“Housedresses” from December, 1931. Butterick patterns. The one on the right was actually a “pull on” dress with mostly decorative buttons.

Ribbed wool or corduroy was also used for a more subtle play of stripes:

Butterick Pattern for a dress with silk crepe bodice and skirt of ribbed wool, with matching coat. February 1932. Delineator.

Butterick Pattern #4316 for a dress with silk crepe bodice and skirt of ribbed wool, with matching coat. Contrast yoke, bow, cuff trim, and belt. The Delineator. February, 1932.

1932 feb p 87 text 4316 doat and dress vionnet coat

Corduroy was also suggested for this lightweight coat:

Corduroy coat, Butterick pattern, January 1932.

Corduroy coat, Butterick pattern #4290, January 1932.

Bold stripes give lots of “Bang for the buck.”

Butterick pattern, May 1932.

Butterick pattern #4530, May 1932.

Berth Robert Semi-made dress #932, Spring 1934 catalog.

Berth Robert Semi-made dress #932, Spring 1934 catalog.

McCall's pattern 9815, July 1938.

McCall’s pattern 9815, July 1938.

Floral stripes were popular in 1938.

Resort dress, Butterick Fashion News flyer, July 1939. Butterick

Resort dress, Butterick Fashion News flyer, July 1939. Butterick #8473.

What a difference the stripes make:  Two versions of Butterick #8557, Butterick Fashion News, September 1939.

What a difference the stripes make:  Two versions of Butterick #8557, Butterick Fashion News, September 1939.

Does anyone feel inspired to rework a basic pattern — by playing with contrasting stripes? Maybe a sewing group would like to have a “stripe challenge.”

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Filed under 1920s-1930s, 1930s, 1930s-1940s, Sportswear, Vintage patterns, Vintage Styles in Larger Sizes, Zippers

Swimsuits and Cruise Clothes, 1936

Ladies' Home Journal, February, 1936

Ladies’ Home Journal, February, 1936

Here are a group of photographs by Fowler-Bagby showing appropriate outfits for a cruise, or for wear in warm climates; the article appeared in the February issue of Ladies’ Home Journal, 1936. In order to show details more clearly, I will break up larger pictures into closer views.

Bathing Suits for 1936

Bathing suits, LHJ, 1936.

Bathing suits, Ladies’ Home Journal, 1936.

From left, a brown maillot under a brown jersey wrap-around skirt; “Up the ladder, skirted swim suit in the new green, with salmon-pink top, bands crossed under the chin. In blue, the famous surplice suit that came from Antibes and does wonders for a good figure. The printed cotton two-piece suit, coral pattern and coral color with white. The blonde lastex crepe suit, with the square peasant scarf worn in immigrant fashion. The heavy terry-knit maillot and swagger coat in pink and red, with a red shiny straw hat in unusual shape.” [A maillot is a one-piece swimsuit.]

The brown outfit is trimmed with “Mexican-colored bands” and includes co-0rdinated purse, belt, and shoes.lhj 1936 feb p 20 striped shoes leftThe blue surplice suit is also shown with colorful sandals:lhj 1936 feb p 20 blue swimsuit shoesI’m afraid the “blonde” lastex suit does not make a very good impression on this particular model, but the coral print two-piece shares the back interest of some evening dresses featured later in the article. The “heavy terry-knit maillot” would probably feel like swimming in a wet bath towel; it’s probably more for lounging than swimming. lhj 1936 feb p 20 swimsuits rightThe 1950s swimsuits that I remember usually did not show separate leg openings like these from 20 years earlier, but had a sort of modesty panel, like the green ‘skirted’ suit on the ladder.

Two Piece Tropical Swim Suit, 1936

This story illustration, by Ritchie Cooper, appeared in the same issue as the swimsuits pictured above:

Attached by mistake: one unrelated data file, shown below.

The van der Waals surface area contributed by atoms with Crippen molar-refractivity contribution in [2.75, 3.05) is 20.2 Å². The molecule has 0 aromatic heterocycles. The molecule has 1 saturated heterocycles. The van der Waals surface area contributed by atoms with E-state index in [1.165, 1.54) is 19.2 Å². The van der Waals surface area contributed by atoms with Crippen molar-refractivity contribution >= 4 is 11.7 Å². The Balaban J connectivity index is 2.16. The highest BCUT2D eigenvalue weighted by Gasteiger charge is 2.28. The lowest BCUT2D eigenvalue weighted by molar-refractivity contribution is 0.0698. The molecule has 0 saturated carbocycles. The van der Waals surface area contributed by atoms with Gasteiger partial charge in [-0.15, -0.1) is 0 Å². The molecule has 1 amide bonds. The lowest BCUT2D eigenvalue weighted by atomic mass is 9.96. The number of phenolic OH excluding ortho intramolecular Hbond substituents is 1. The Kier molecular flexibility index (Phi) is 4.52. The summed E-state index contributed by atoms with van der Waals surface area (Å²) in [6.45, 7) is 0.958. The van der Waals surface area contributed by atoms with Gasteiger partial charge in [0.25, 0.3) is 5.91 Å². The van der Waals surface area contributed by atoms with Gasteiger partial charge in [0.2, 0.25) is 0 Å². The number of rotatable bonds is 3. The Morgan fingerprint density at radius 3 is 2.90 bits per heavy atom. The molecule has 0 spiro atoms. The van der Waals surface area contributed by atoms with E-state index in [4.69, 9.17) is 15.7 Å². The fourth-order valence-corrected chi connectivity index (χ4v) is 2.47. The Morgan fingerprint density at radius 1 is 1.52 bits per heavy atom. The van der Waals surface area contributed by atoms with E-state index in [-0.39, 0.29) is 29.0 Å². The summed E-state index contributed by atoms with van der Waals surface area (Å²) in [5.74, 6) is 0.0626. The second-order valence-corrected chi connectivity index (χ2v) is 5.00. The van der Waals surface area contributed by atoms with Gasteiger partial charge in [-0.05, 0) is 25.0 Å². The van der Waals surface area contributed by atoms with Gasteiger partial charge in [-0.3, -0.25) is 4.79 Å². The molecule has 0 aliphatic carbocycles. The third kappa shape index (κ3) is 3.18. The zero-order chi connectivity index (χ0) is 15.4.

Story illustration by Ritchie Cooper, LHJ, Feb. 1936

Story illustration by Ritchie Cooper, Ladies’ Home Journal, Feb. 1936

The setting is tropical (Hawaii?) and the full, skirt-like shorts resemble the coral and white print bathing suit above.

Cruise Wardrobe, 1936

This article in the Ladies’ Home Journal reminds women that they will probably be going ashore, so they will need appropriate clothes for the ports they visit, as well as evening dress for dining on board:

“Don’t misjudge your destination. Havana . . . is a metropolitan city, where you should be dressed as circumspectly as in Boston. In some places, . . . you might want to stop in at the big hotel for tea. Better wear a more conventional costume [than “your little deck dress”] and be ready! Only if you know your ground can you be casual about your clothes. If you plan to grab bicycles the minute you get off the dock in Bermuda and ride all day, then your culotte skirt would be completely comfortable and appropriate.”

lhj 1936 feb p 21 22  cruise clothes culottesThe dress on the left has a culotte skirt, which looks like a normal skirt when you stand up straight. It is still not considered dressy enough for Havana. The pants on the right are very full knickers (“plus fours”) which are described as “a coming (but not an arrived) fashion. This year, probably only a few leaders will take them up.”

Versatile Jacket Dresses

The jackets make these dresses appropriate for “deck” or more formal situations on shore.

A dress with matching jacket. 1936, Ladies' Home Journal.

A dress with matching jacket. 1936, Ladies’ Home Journal.

Mauve jacket dress with halter top, 1936.

Mauve jacket dress with halter top, 1936.

Red, white and blue jacket with a nautical print. 1936 cruise wear.

Red, white and blue belted jacket with a nautical print. 1936 cruise wear.

 

"An 'American peasant" outfit for ship or shore; blue denim suit, cotton bandanna blouse, farmer's hat, and a red bag. 1936.

“An ‘American peasant” outfit for ship or shore; blue denim suit, cotton bandanna blouse, farmer’s hat, and a red bag. 1936.

Evening Gowns and  a Dinner Suit

Chartreuse chiffon evening gown, pleated skirt. "The transparent wrap, copied from Heim, is of printed organzine." 1936

Chartreuse chiffon evening gown, pleated skirt. “The transparent wrap, copied from Heim, is of printed organzine.” 1936

lhj 1936 feb p 21 22 evening cruise clothes btm rtlhj 1936 feb p 21 22 evening cruise clothes btm left

Bon Voyage!

 

 

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Filed under 1930s, Bathing Suits, Hats, Shoes, Sportswear, Swimsuits, Women in Trousers